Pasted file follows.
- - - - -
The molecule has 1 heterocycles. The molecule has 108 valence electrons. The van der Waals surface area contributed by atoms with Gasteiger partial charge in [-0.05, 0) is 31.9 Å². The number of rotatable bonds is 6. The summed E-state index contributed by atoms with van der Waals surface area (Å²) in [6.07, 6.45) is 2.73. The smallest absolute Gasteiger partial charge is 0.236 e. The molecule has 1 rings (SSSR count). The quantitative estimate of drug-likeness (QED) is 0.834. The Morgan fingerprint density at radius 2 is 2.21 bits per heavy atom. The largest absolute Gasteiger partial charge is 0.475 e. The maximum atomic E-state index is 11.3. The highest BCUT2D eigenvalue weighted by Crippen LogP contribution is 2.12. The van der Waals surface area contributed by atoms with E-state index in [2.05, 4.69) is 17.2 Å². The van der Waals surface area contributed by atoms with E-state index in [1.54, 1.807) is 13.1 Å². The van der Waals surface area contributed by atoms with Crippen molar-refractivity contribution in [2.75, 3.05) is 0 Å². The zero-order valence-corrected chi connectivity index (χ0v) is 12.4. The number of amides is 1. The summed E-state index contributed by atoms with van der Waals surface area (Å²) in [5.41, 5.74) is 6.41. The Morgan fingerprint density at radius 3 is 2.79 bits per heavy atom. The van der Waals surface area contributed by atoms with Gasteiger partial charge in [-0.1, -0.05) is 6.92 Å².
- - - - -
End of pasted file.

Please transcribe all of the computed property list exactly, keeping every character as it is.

The molecule has 1 heterocycles. The molecule has 108 valence electrons. The van der Waals surface area contributed by atoms with Gasteiger partial charge in [-0.05, 0) is 31.9 Å². The number of rotatable bonds is 6. The summed E-state index contributed by atoms with van der Waals surface area (Å²) in [6.07, 6.45) is 2.73. The smallest absolute Gasteiger partial charge is 0.236 e. The molecule has 1 rings (SSSR count). The quantitative estimate of drug-likeness (QED) is 0.834. The Morgan fingerprint density at radius 2 is 2.21 bits per heavy atom. The largest absolute Gasteiger partial charge is 0.475 e. The maximum atomic E-state index is 11.3. The highest BCUT2D eigenvalue weighted by Crippen LogP contribution is 2.12. The van der Waals surface area contributed by atoms with E-state index in [2.05, 4.69) is 17.2 Å². The van der Waals surface area contributed by atoms with E-state index in [1.54, 1.807) is 13.1 Å². The van der Waals surface area contributed by atoms with Crippen molar-refractivity contribution in [2.75, 3.05) is 0 Å². The zero-order valence-corrected chi connectivity index (χ0v) is 12.4. The number of amides is 1. The summed E-state index contributed by atoms with van der Waals surface area (Å²) in [5.41, 5.74) is 6.41. The Morgan fingerprint density at radius 3 is 2.79 bits per heavy atom. The van der Waals surface area contributed by atoms with Gasteiger partial charge in [-0.1, -0.05) is 6.92 Å².